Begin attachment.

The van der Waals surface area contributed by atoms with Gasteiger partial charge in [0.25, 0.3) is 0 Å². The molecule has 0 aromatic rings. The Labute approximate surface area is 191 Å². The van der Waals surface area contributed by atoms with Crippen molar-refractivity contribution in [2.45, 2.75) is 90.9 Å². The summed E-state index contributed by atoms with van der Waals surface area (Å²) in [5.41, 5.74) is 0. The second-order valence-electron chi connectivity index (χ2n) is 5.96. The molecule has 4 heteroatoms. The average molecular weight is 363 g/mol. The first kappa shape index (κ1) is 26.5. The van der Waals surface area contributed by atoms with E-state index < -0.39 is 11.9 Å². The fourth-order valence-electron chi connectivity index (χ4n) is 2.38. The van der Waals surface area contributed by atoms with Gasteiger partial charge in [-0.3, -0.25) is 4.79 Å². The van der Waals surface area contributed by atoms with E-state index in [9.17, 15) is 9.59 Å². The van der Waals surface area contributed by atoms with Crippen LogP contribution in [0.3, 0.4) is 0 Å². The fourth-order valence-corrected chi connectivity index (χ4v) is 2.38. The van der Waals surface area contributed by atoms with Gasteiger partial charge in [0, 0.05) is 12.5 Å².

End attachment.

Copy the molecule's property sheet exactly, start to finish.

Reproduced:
The van der Waals surface area contributed by atoms with Gasteiger partial charge in [0.25, 0.3) is 0 Å². The molecule has 0 aromatic rings. The Labute approximate surface area is 191 Å². The van der Waals surface area contributed by atoms with Crippen molar-refractivity contribution in [2.45, 2.75) is 90.9 Å². The summed E-state index contributed by atoms with van der Waals surface area (Å²) in [5.41, 5.74) is 0. The second-order valence-electron chi connectivity index (χ2n) is 5.96. The molecule has 4 heteroatoms. The average molecular weight is 363 g/mol. The first kappa shape index (κ1) is 26.5. The van der Waals surface area contributed by atoms with E-state index < -0.39 is 11.9 Å². The fourth-order valence-electron chi connectivity index (χ4n) is 2.38. The van der Waals surface area contributed by atoms with Gasteiger partial charge in [-0.3, -0.25) is 4.79 Å². The van der Waals surface area contributed by atoms with E-state index in [9.17, 15) is 9.59 Å². The van der Waals surface area contributed by atoms with Crippen LogP contribution in [0.3, 0.4) is 0 Å². The fourth-order valence-corrected chi connectivity index (χ4v) is 2.38. The van der Waals surface area contributed by atoms with Gasteiger partial charge in [0, 0.05) is 12.5 Å².